And of course the pace of technology change continues unabated. MIT has a mouse controlled by computers hooked up to its brain. Stem cells may or may not deliver miracle cures. Biotechnology has become an industry so many cities are now pinning their hopes on. The two leading tech companies of our age are one that was written off for dead (Apple) and other that didn’t exist a decade or so ago (Google). Cloud computing and hosted applications could re-write the software and hardware industry map. Or maybe not. Open source is driving down prices all over the place. Traditional media finds itself imploding as advertisers follow consumers to new online channels like blogs. Chicago Sun-Times sports columnist Jay Marriotti just resigned, saying that the newspaper is dead.
Frankly, even the most educated and informed of us can have trouble keeping up with this or figuring out what it means to us personally. I’ve seen my own industry turned upside down by globalization. I couldn’t have predicted it ten years ago. I seriously doubt I can predict the next ten years either. And this is for something I know intimately. How much more so cities that were built to be competitive in another era who now find their future in doubt, with an increasingly angry base of displaced workers who demand quick solutions now. There are no easy answers.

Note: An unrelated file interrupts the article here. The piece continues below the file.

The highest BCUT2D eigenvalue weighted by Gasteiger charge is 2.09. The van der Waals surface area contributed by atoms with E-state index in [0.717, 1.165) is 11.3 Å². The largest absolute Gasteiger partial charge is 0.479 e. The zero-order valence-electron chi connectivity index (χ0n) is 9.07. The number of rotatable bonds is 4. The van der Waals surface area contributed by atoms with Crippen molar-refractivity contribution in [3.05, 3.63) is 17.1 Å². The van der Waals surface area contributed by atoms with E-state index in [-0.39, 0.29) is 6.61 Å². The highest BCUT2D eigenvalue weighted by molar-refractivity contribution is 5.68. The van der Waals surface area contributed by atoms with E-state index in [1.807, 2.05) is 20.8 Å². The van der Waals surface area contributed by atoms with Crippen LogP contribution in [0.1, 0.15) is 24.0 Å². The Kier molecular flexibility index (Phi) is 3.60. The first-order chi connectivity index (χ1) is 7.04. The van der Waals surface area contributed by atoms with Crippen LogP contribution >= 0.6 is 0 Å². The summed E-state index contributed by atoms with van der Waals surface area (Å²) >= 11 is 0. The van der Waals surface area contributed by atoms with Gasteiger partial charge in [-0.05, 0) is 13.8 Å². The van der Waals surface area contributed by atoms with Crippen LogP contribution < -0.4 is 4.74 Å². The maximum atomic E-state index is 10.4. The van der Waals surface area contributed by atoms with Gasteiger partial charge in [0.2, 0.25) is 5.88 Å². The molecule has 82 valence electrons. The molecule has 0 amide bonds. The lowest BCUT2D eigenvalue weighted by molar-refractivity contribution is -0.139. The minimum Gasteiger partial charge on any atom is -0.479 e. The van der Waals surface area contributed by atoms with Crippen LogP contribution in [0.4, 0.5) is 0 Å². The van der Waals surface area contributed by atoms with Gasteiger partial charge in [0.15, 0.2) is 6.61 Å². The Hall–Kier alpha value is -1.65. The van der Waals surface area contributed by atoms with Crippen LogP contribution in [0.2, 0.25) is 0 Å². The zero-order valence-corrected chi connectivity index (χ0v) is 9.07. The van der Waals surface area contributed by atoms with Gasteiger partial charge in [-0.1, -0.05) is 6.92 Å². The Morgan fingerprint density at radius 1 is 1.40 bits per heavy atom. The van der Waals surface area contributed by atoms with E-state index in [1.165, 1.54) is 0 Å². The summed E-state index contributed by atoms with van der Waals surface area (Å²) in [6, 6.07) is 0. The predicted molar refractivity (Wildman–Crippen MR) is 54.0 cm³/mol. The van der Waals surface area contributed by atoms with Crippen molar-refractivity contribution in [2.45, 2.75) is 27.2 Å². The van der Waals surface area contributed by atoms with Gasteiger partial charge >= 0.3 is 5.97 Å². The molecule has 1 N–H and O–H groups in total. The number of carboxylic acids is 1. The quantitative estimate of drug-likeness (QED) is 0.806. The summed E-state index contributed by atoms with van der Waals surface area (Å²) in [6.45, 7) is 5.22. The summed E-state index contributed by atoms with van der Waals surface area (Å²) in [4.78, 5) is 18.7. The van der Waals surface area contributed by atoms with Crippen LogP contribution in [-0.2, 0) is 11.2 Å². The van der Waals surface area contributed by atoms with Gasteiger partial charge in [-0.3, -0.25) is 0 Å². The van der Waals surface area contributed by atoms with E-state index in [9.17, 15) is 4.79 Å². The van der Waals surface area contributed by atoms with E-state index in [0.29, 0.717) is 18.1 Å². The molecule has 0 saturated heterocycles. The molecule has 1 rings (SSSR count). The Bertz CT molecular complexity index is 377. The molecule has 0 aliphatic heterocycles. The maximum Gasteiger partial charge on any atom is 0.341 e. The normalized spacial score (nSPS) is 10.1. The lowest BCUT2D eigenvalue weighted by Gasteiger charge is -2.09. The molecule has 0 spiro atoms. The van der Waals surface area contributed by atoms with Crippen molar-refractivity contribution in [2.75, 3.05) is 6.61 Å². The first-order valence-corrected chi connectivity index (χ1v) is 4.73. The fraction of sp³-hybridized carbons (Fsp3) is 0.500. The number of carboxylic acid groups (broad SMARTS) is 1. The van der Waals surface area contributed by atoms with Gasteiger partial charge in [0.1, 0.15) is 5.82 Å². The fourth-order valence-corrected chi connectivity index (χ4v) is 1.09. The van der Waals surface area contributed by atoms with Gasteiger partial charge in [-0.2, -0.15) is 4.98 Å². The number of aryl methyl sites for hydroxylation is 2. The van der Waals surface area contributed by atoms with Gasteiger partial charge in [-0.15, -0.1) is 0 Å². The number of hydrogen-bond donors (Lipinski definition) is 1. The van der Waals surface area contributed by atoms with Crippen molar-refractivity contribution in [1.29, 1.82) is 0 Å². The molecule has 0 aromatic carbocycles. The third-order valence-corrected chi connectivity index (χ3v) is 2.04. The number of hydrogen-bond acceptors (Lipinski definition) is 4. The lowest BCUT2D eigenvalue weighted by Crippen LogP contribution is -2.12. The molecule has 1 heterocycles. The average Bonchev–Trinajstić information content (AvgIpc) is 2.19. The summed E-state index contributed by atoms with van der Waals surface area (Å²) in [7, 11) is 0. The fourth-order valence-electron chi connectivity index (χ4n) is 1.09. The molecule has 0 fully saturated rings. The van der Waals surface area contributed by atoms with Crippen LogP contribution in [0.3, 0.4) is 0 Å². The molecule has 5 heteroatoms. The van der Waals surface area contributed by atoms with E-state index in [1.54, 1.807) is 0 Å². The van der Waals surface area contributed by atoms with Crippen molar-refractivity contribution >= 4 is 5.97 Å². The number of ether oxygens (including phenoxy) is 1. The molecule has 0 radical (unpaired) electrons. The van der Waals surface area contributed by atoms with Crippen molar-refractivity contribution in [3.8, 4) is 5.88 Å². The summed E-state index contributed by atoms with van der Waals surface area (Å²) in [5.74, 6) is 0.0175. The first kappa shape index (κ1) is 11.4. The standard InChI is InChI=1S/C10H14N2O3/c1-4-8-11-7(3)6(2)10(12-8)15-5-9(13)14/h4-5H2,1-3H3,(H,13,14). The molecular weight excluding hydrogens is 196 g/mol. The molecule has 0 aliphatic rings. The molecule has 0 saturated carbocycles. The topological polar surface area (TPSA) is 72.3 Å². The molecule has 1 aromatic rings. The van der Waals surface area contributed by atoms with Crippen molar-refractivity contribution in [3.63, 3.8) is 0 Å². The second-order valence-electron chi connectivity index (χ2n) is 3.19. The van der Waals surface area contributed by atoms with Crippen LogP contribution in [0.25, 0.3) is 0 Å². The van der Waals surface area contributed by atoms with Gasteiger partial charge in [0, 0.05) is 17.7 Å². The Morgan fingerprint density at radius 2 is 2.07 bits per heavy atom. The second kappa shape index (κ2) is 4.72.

But the questions have to be asked. Every Midwest city, every government, business, and community leader in it needs to be thinking about globalization and how their city is going to get positioned to succeed in a 21st century world that is going to be very different from the 20th. Some claim America is in decline. I don’t think it has to be that way. But it will be if people don’t rise to the challenge and have the courage to seek out solutions and make the case for change.
So think about globalization. Think about it for yourself, your business, your city. Think about these forces. Look at what’s going on out there. What do you see? Anything to add to the list? Any thoughts to share? I don’t profess to have it all figured out. But I know that the challenge has to be met for the Midwest city to survive and succeed.
Telestrian Data Terminal
A production of the Urbanophile, Telestrian is the fastest, easiest, and best way to access public data about cities and regions, with totally unique features like the ability to create thematic maps with no technical knowledge and easy to use place to place migration data. It's a great way to support the Urbanophile, but more importantly it can save you tons of time and deliver huge value and capabilities to you and your organization.
About the Urbanophile
Aaron M. Renn is an opinion-leading urban analyst, consultant, speaker, and writer on a mission to help America’s cities thrive and find sustainable success in the 21st century.